Document DetailsThe second deep ice coring project at Dome Fuji, Antarctica
Throughout the history of the polar icecaps, dust and aerosols have been transported through the atmosphere to the poles, to be preserved within the annually freezing ice of the growing ice shields. Therefore, the Antarctic ice sheet is a "time capsule" for environmental data, containing information of ancient periods of Earth's history. To unravel this history and decode cycles in glaciations and global change is among the major goals of the Dome Fuji Ice Coring Project.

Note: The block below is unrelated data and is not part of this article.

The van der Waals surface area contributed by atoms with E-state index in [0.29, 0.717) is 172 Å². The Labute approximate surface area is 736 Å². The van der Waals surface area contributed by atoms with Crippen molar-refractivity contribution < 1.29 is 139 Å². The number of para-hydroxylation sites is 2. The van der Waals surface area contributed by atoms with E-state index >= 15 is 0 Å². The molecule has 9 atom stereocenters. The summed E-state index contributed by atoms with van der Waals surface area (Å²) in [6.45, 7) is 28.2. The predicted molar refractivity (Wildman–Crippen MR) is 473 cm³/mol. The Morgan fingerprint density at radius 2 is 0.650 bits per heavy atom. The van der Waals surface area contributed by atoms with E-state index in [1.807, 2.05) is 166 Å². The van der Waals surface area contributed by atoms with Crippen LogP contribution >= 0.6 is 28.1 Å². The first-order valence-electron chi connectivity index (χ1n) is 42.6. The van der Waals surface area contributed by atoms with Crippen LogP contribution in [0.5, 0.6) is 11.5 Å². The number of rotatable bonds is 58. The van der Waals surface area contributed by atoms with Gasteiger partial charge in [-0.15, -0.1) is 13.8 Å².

With an elevation of 3810 m, Dome Fuji (39°42'E, 77°19'S) is the second highest dome summit on the Antarctic ice sheet and might be one of the locations holding the oldest ice in Antarctica. The base of the ice underneath Dome Fuji is estimated to have formed at the beginning of the glacial cycle in the Quaternary era. Analysis of this ice can shed light on the mechanism of Quaternary glacial cycles. The second deep ice coring project at Dome Fuji, Antarctica reached a depth of 3028.52 m (3810 m above sea level) during the austral summer season in 2005/2006 (Figs. 1 and 2). The recovered ice cores contain records of global environmental changes going back about 720,000 years. During the recent 2006/2007 season the Japanese Antarctic Research Expedition (JARE) team finally reached a depth of 3035.22 m at the Dome Fuji station on 26 January 2007.